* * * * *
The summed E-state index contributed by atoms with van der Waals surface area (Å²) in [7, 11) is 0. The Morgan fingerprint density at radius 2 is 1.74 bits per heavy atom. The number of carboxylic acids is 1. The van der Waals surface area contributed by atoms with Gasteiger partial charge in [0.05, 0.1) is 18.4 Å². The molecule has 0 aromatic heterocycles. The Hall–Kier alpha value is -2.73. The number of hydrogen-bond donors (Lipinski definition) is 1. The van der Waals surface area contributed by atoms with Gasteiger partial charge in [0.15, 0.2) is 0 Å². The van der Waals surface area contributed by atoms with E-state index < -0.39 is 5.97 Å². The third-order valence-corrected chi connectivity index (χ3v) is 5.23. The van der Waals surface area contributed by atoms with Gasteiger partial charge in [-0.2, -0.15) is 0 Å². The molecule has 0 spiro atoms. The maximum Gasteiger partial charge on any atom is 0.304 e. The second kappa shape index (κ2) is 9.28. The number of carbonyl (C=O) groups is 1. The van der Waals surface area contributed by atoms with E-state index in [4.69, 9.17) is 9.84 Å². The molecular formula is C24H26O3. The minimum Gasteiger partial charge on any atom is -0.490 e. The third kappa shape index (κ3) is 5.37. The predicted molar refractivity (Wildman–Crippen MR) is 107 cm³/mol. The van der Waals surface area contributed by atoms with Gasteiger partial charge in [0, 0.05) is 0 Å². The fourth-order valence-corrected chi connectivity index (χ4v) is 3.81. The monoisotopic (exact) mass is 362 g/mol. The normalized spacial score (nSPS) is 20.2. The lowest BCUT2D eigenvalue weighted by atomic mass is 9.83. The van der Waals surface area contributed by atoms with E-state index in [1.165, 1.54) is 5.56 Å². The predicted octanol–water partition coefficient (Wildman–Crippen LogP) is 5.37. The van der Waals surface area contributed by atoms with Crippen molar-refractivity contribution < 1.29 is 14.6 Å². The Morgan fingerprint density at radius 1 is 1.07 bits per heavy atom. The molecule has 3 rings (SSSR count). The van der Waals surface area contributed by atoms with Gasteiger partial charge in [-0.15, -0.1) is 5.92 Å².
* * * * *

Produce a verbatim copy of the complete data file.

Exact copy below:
The summed E-state index contributed by atoms with van der Waals surface area (Å²) in [7, 11) is 0. The Morgan fingerprint density at radius 2 is 1.74 bits per heavy atom. The number of carboxylic acids is 1. The van der Waals surface area contributed by atoms with Gasteiger partial charge in [0.05, 0.1) is 18.4 Å². The molecule has 0 aromatic heterocycles. The Hall–Kier alpha value is -2.73. The number of hydrogen-bond donors (Lipinski definition) is 1. The van der Waals surface area contributed by atoms with Gasteiger partial charge in [0.15, 0.2) is 0 Å². The van der Waals surface area contributed by atoms with E-state index < -0.39 is 5.97 Å². The third-order valence-corrected chi connectivity index (χ3v) is 5.23. The van der Waals surface area contributed by atoms with Gasteiger partial charge in [-0.2, -0.15) is 0 Å². The molecule has 0 spiro atoms. The maximum Gasteiger partial charge on any atom is 0.304 e. The second kappa shape index (κ2) is 9.28. The number of carbonyl (C=O) groups is 1. The van der Waals surface area contributed by atoms with E-state index in [4.69, 9.17) is 9.84 Å². The molecular formula is C24H26O3. The minimum Gasteiger partial charge on any atom is -0.490 e. The third kappa shape index (κ3) is 5.37. The predicted molar refractivity (Wildman–Crippen MR) is 107 cm³/mol. The van der Waals surface area contributed by atoms with Gasteiger partial charge in [0, 0.05) is 0 Å². The fourth-order valence-corrected chi connectivity index (χ4v) is 3.81. The monoisotopic (exact) mass is 362 g/mol. The normalized spacial score (nSPS) is 20.2. The lowest BCUT2D eigenvalue weighted by atomic mass is 9.83. The van der Waals surface area contributed by atoms with E-state index in [1.165, 1.54) is 5.56 Å². The predicted octanol–water partition coefficient (Wildman–Crippen LogP) is 5.37. The van der Waals surface area contributed by atoms with Crippen molar-refractivity contribution < 1.29 is 14.6 Å². The Morgan fingerprint density at radius 1 is 1.07 bits per heavy atom. The molecule has 3 rings (SSSR count). The van der Waals surface area contributed by atoms with Gasteiger partial charge in [-0.15, -0.1) is 5.92 Å².